Purpose: The objective of this study was to evaluate the non-steroidal anti-inflammatory drug market of six Central and Eastern European countries. Trends and similarities were compared across the examined countries.
Methods: The Intercontinental Marketing Service Health database was used to determine consumption data between the years 2000 and 2007. We applied the anatomical therapeutical chemical-defined daily dose method, focussing on three major non-steroidal anti-inflammatory drug groups: conventional non-steroidal anti-inflammatory drugs, 'stronger cyclooxygenase 2 inhibitors' (all together as: non-cyclooxygenase 2 selective non-steroidal anti-inflammatory drugs) and selective cyclooxygenase 2 inhibitors. The main outcome measure was defined daily dose/1000 inhabitants/day. Different active agents have been distinguished between the three major groups.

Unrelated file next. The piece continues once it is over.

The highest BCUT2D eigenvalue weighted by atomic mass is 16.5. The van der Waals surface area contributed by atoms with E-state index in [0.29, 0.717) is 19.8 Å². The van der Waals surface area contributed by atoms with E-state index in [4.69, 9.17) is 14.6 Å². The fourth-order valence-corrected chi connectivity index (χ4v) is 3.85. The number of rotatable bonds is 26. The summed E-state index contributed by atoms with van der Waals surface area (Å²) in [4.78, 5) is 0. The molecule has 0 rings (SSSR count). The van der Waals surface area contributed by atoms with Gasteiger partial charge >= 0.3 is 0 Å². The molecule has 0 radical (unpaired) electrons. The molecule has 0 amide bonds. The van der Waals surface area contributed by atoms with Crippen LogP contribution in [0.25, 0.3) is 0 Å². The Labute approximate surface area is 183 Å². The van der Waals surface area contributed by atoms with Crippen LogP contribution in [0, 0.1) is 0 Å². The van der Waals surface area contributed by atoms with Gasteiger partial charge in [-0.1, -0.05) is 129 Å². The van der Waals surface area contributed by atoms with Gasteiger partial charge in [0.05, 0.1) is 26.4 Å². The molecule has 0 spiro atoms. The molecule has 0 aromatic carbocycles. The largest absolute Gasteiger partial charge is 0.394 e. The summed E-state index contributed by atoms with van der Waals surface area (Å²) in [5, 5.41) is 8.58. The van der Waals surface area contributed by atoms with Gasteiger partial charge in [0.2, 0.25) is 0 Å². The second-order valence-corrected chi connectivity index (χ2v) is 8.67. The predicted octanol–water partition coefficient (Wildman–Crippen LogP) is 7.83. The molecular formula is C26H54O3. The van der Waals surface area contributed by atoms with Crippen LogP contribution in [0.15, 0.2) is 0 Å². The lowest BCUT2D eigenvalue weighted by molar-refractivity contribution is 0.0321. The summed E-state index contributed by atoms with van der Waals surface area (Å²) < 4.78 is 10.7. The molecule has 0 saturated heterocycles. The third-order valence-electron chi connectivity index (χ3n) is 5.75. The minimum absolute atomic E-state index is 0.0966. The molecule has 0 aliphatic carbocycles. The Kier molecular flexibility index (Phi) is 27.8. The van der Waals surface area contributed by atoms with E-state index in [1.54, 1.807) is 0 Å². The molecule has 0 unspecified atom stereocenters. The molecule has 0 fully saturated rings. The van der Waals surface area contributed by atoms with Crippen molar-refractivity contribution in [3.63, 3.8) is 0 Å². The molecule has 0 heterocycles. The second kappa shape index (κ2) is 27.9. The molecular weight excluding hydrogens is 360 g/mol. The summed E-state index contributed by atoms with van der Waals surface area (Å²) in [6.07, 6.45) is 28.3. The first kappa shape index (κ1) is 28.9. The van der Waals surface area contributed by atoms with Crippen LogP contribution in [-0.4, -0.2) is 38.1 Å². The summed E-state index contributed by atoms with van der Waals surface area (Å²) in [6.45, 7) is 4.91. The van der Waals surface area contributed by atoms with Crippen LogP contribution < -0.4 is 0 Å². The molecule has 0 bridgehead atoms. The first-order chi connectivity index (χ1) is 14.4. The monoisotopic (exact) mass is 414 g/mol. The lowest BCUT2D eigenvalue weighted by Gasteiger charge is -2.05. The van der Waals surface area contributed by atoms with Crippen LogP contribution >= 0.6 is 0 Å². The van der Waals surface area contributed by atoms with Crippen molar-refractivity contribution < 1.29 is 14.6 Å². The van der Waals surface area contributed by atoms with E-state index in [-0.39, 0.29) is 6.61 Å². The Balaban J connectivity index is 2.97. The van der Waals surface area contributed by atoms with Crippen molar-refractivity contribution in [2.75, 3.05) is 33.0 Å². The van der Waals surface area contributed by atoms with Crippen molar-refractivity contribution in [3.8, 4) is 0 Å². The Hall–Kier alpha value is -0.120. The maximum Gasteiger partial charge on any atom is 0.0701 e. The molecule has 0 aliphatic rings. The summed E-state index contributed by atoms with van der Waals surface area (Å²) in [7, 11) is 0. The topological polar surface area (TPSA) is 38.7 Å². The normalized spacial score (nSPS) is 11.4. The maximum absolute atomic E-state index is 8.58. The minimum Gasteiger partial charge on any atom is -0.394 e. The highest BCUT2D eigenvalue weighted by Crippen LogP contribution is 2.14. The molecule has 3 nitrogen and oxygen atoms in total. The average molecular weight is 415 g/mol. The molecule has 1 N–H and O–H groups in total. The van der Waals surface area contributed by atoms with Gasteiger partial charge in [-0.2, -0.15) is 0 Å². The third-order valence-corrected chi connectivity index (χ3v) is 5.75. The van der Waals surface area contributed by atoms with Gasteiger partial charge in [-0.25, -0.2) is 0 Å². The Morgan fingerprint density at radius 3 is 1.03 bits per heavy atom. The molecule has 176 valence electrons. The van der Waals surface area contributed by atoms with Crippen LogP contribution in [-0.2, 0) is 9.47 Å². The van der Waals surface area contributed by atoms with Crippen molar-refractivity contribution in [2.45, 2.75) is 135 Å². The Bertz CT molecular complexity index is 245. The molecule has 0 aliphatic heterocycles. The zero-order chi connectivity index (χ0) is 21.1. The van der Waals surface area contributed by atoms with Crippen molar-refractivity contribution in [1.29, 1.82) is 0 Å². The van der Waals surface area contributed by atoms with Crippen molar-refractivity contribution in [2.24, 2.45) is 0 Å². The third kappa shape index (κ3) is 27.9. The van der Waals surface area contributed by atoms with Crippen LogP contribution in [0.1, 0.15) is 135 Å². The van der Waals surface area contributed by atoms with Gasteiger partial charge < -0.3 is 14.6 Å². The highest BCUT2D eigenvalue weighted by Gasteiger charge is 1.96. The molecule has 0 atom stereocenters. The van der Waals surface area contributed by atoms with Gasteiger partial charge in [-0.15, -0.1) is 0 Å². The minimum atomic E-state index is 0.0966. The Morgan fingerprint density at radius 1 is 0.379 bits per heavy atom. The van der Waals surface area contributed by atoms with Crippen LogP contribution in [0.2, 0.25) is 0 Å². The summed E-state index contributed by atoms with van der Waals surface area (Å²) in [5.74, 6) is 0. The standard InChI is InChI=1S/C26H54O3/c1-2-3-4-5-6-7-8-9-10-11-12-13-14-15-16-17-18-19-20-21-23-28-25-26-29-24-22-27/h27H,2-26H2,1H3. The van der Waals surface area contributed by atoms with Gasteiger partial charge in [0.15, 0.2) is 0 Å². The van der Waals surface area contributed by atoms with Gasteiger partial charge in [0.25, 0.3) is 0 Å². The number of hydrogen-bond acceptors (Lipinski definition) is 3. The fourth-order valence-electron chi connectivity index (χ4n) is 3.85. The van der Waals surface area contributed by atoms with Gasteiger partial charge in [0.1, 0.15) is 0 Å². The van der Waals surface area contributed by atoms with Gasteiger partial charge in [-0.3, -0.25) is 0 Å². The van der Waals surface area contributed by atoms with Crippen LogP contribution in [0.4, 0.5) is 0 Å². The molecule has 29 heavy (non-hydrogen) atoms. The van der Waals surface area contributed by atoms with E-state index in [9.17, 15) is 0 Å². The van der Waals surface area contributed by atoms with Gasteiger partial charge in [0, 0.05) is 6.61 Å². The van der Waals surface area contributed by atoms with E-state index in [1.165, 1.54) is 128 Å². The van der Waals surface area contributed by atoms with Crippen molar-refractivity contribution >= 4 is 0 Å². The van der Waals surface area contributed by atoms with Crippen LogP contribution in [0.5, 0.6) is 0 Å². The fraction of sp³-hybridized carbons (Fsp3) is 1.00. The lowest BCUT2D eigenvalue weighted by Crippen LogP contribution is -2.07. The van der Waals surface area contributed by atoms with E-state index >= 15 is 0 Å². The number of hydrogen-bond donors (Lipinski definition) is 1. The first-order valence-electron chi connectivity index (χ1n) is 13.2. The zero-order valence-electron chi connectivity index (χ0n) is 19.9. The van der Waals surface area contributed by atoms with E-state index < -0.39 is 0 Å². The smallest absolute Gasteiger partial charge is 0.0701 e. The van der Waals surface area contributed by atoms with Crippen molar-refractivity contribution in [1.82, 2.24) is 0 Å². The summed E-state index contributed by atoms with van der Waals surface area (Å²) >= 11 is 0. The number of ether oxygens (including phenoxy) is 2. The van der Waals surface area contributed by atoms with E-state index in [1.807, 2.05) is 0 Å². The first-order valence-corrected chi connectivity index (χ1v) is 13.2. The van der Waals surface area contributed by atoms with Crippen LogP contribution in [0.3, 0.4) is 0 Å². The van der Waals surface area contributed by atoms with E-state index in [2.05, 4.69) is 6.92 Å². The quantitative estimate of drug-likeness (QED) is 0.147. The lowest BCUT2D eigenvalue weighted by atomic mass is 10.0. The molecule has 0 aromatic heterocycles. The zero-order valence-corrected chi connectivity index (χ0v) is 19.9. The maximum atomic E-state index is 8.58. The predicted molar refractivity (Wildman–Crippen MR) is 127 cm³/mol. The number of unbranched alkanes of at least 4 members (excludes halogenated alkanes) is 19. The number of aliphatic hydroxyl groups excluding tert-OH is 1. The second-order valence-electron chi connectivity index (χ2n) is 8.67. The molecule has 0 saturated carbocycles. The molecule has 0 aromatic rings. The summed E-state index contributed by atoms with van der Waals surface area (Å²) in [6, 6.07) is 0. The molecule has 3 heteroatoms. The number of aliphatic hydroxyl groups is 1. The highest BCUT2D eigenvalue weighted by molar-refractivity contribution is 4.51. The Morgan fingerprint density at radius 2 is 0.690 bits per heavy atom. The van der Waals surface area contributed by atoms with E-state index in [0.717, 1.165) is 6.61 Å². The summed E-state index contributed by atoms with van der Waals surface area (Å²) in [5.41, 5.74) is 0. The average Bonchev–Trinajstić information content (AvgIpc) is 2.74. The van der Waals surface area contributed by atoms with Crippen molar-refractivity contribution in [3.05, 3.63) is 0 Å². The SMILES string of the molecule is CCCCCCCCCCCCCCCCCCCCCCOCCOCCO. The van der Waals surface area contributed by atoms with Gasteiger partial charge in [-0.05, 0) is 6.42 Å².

Results: In total the non-steroidal anti-inflammatory drug group reached a 42.82-74.17 defined daily dose/1000 inhabitants/day volume in 2007, with an average total increase of 25.1% between 2002 and 2007. In the conventional non-steroidal anti-inflammatory drug group, diclofenac and ibuprofen have attained the highest consumption. Our results show a notable increase (325%, 2002-2007) of the 'stronger cyclooxygenase 2 inhibitor group' (nimesulide and meloxicam). Trends of selective cyclooxygenase 2 inhibitor volumes differ within the observed countries.
Conclusion: Differences in the six countries concerning their NSAID consumption and market trends could not be explained with the inequalities in patient characteristics. The conventional NSAID retail gave the majority of the total NSAID market. The consumption of selective COX2 inhibitors in all of the six countries were much lower than in the US or Australia. The NSAID risk profile in the region is comparable to previous studies in other countries.
Copyright (c) 2009 John Wiley & Sons, Ltd.